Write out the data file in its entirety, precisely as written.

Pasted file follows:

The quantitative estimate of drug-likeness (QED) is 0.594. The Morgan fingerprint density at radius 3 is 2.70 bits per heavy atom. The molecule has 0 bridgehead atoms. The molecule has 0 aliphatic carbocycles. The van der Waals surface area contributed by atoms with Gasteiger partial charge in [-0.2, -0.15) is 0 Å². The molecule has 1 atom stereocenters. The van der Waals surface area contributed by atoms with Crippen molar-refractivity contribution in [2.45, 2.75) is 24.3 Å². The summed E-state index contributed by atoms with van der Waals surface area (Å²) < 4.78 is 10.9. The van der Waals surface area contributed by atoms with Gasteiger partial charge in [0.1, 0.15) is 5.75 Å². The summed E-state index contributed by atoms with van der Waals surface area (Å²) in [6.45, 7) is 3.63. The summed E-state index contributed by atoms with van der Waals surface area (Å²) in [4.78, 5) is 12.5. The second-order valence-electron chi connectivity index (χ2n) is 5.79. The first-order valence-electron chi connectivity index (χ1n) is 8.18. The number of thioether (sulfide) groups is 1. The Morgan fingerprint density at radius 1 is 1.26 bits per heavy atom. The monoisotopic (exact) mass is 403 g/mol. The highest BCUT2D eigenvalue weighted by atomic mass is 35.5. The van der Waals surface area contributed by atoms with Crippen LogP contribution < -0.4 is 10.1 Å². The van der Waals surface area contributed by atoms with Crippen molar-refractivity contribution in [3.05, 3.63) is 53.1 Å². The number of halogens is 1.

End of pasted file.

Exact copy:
The quantitative estimate of drug-likeness (QED) is 0.594. The Morgan fingerprint density at radius 3 is 2.70 bits per heavy atom. The molecule has 0 bridgehead atoms. The molecule has 0 aliphatic carbocycles. The van der Waals surface area contributed by atoms with Gasteiger partial charge in [-0.2, -0.15) is 0 Å². The molecule has 1 atom stereocenters. The van der Waals surface area contributed by atoms with Crippen molar-refractivity contribution in [2.45, 2.75) is 24.3 Å². The summed E-state index contributed by atoms with van der Waals surface area (Å²) < 4.78 is 10.9. The van der Waals surface area contributed by atoms with Gasteiger partial charge in [0.1, 0.15) is 5.75 Å². The summed E-state index contributed by atoms with van der Waals surface area (Å²) in [6.45, 7) is 3.63. The summed E-state index contributed by atoms with van der Waals surface area (Å²) in [4.78, 5) is 12.5. The second-order valence-electron chi connectivity index (χ2n) is 5.79. The first-order valence-electron chi connectivity index (χ1n) is 8.18. The number of thioether (sulfide) groups is 1. The Morgan fingerprint density at radius 1 is 1.26 bits per heavy atom. The monoisotopic (exact) mass is 403 g/mol. The highest BCUT2D eigenvalue weighted by atomic mass is 35.5. The van der Waals surface area contributed by atoms with Crippen LogP contribution < -0.4 is 10.1 Å². The van der Waals surface area contributed by atoms with Crippen molar-refractivity contribution in [3.05, 3.63) is 53.1 Å². The number of halogens is 1.